1. The income base contracted. This is it. If you can't deal with multiple inputs and want one cause for the whole disaster, put down "all the good manufacturing jobs are in China and all the good tech jobs are in India" as The Cause. How in hell are people going to pay their mortgages, if the jobs they used to qualify for those mortgages don't exist anymore?

2. The construction industry decided to stop building affordable homes. It's understandable why they'd do this--thanks to Lowe's and The Home Depot, the cost of building a 1500sf home is about the same today as it was 50 years ago. (Labor has gotten more expensive, but things like nailers, prehung doors and precut insulation batts have made it quicker to build a house today than it was 50 years ago, so labor costs are about equal.) If they wanted to make more money, they had to build more expensive homes--and "more expensive" generally means larger.

3. Then comes all the sleazy lenders, sleazy realtors and questionable securities.
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rvablue Donating Member (1000+ posts) Send PM | Profile | Ignore Sat May-02-09 01:28 PM
Response to Original message
2. Hmmm. I don't know how I feel about this.
On one hand, it is a good thing to get these old polluting cars off the roads. And it would definitely help with sales.

But it seems to be that one would have to be able to afford a new car and I'm not thrilled at the idea that those who have SOME disposal income right now will be the ones to benefit from it.

A good idea. But maybe at a later date?? Jury is out on this one for me.
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Schema Thing Donating Member (1000+ posts) Send PM | Profile | Ignore Sat May-02-09 01:30 PM
Response to Original message
3. The program in TX should be examined to see how it has worked
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Baby Snooks Donating Member (1000+ posts) Send PM | Profile | Ignore Sat May-02-09 01:57 PM
Response to Reply #3
17. How did it work?
No one knows. I don't know that anyone has bothered to look at it. But one thing everyone knows. The dealers raised their prices to absorb the credit. Which means the buyer got absolutely nothing back from their clunker. No one does anyone in this country for the people. Only for the corporations.

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OHDEM Donating Member (802 posts) Send PM | Profile | Ignore Sat May-02-09 01:35 PM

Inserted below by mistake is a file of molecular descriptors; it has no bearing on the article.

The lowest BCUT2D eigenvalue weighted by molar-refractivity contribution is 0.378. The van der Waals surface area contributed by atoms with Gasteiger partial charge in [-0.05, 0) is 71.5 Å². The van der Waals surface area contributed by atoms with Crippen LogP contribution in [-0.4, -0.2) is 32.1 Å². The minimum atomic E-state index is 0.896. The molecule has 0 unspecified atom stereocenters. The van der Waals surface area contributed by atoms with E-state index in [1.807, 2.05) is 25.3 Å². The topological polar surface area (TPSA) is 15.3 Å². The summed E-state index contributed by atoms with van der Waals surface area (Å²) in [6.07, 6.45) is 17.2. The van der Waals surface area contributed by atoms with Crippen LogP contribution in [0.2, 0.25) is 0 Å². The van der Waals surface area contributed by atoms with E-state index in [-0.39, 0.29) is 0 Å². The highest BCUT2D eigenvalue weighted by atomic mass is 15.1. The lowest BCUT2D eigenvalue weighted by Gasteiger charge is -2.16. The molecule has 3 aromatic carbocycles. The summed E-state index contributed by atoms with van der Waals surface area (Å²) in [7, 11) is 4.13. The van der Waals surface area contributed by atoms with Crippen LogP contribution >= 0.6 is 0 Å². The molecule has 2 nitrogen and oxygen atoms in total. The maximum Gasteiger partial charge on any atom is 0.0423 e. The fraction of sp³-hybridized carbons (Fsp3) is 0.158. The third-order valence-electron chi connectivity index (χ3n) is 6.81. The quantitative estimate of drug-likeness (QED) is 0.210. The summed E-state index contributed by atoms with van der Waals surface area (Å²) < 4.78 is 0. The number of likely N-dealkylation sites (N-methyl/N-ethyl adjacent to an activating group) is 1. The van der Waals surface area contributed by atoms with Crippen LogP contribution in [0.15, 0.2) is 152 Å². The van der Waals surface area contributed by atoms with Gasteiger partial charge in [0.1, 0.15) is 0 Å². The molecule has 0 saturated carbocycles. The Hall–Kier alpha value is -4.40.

Response to Original message
5. There are other things that could make this program more...
...successful. Like raising the fuel tax. I didn't like paying so much for gas either and my husband HAS to have trucks for business, but if it motivates people to stop buying the biggest, most wasteful TANK they can find, then it's probably worth it.
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LeftyMom Donating Member (1000+ posts) Send PM | Profile | Ignore Sat May-02-09 01:35 PM
Response to Original message
6. 18 mpg? 18 mpg? How old and gigantic does a car have to be to get 18 mpg?
How about "if you were driving an 18 mpg car and you can afford a car payment and full coverage insurance, we give you a swift kick in the taint?"

A trade-in incentive isn't a bad idea, but that's setting the standard so low almost nobody will genuinely qualify. Though I'd be half tempted to go buy an old beater truck that barely runs for a few hundred and trade it in just to take the credit. I'm sure you'd get more people like that than people going from their very own gigantic ancient POS to a brand spankin' new car. Is there a fuel economy requirement for the new car? Otherwise I think it might mostly benefit people trading in old gigantic pickups (the most plentiful vehicles with fuel economy bad enough to qualify) for newer, more gigantic pickups.
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MercutioATC Donating Member (1000+ posts) Send PM | Profile | Ignore Sat May-02-09 01:44 PM
Response to Reply #6
12. My 2001 Audi gets 17MPG.
I certainly won't trade it in for $4500, but there are plenty of cars that are neither ancient not gigantic that get less than 18MPG.
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LeftyMom Donating Member (1000+ posts) Send PM | Profile | Ignore Sat May-02-09 01:55 PM
Response to Reply #12
16. That's got a pretty big engine for the size of the car, right?
Edited on Sat May-02-09 01:59 PM by LeftyMom